tips

Sunset views from the plane

Travelling with your children always takes a bit of planning. Add in a medical condition and it can be tempting to decide that a weekend close to home will suffice.

But far-flung travel doesn’t have to be off the cards when you’re dealing with health issues – it just takes a little more preparation. Our daughter, Maddie, is 13-years-old and has Type 1 diabetes, but that didn’t stop us taking her on Intrepid’s 8-day Cambodia Family Holiday this summer!

1. Plan to be spontaneous

This has been my motto ever since Maddie (below) was diagnosed with diabetes at the age of nine. Type 1 is the autoimmune version that often starts in childhood, and is controlled with regular insulin injections. It’s a tricky condition, especially in a child, but we’ve always said that having diabetes shouldn’t stop Maddie from doing anything at all, and it certainly didn’t on our travels in Cambodia. The trick is to be an optimistic pessimist. Assume the best will happen, but plan for the worst. That way, whatever your trip throws at you, you know you’ll be able to cope.

Helen's daughter, Maddie, in Cambodia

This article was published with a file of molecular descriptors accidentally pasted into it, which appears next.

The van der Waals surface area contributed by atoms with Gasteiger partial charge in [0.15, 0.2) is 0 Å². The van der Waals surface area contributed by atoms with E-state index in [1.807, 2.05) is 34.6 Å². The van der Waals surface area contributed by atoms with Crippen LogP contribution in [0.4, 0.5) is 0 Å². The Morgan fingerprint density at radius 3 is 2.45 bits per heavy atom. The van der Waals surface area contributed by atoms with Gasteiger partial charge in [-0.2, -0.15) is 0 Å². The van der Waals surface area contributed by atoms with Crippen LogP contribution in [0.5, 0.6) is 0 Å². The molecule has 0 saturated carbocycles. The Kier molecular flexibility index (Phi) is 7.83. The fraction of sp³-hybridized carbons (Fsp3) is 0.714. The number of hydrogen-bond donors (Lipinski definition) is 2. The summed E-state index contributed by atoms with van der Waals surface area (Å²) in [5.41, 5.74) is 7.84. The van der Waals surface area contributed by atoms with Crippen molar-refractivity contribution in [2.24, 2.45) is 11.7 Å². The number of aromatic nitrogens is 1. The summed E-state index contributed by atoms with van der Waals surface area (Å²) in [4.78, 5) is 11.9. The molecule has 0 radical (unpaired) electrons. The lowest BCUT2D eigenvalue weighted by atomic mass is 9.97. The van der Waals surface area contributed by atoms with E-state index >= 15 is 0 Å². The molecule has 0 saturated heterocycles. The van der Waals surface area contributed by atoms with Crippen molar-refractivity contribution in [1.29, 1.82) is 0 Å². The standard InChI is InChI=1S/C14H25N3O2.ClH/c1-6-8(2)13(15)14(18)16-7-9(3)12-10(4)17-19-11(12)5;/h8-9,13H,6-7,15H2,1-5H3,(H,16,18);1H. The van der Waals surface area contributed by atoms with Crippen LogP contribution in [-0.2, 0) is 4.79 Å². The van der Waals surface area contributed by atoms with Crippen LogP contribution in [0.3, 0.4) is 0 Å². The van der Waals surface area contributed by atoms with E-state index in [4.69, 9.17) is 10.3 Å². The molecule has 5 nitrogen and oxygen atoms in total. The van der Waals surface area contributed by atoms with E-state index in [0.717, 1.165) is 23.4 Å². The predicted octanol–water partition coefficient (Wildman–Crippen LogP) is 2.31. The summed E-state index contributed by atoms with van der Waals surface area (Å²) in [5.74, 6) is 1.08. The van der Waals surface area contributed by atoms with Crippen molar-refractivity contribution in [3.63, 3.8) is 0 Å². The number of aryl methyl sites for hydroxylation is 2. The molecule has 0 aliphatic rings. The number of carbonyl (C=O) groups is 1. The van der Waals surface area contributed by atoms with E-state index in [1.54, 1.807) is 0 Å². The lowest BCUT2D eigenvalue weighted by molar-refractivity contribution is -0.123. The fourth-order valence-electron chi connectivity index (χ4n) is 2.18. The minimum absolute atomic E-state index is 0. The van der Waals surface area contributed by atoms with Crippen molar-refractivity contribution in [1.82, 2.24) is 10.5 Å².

Image by Helen Wills

2. Think ahead

Before travelling, I read up on everything we might experience, from food to airport security issues. I also made a list of where the main hospitals were in relation to our itinerary, and called our medication manufacturers to find out if our usual brand would be available in the local pharmacies, should we need it.

Plan for your time zone and weather too. For us, a change in time zone is a big deal, because the body’s need for insulin varies at different times throughout the day. We change the time settings on my daughter’s insulin pump as soon as we board the plane, so we have plenty of awake time to adjust things as we go. Heat and cold can affect blood sugar levels, and insulin must be kept cool, so we travel with insulating bags and use a flask of iced water to store vials whilst we’re in hot countries.

Always pack more medical supplies than you need to, and split it across two or three bags. That way if anything goes missing or breaks, you’re still covered, and you don’t need to interrupt your holiday.

3. Take vaccinations seriously

Visit your GP a good 6 months before you plan to travel, and get all the jabs they recommend for your destination. Sometimes vaccines may not be in stock, and you might need to wait for them to be ordered in. Discuss with your specialist whether you should have anything beyond the standard recommendations.

Cambodia is mostly additional risk for malaria, so you can get away with using 50% DEET, but our diabetes consultant recommended malaria tablets for Maddie, to really cover all risks.

We also paid for Hepatitis B vaccines for her. With diabetes, any standard illness is more likely to land you in hospital, and it’s good to know she’s protected for future travels too. We took a small sterile hospital kit of needles and cannulas; we didn’t use them, and Cambodia’s hospitals seem to be excellent, but it gave me peace of mind that we’d have sterile equipment if we ever needed it.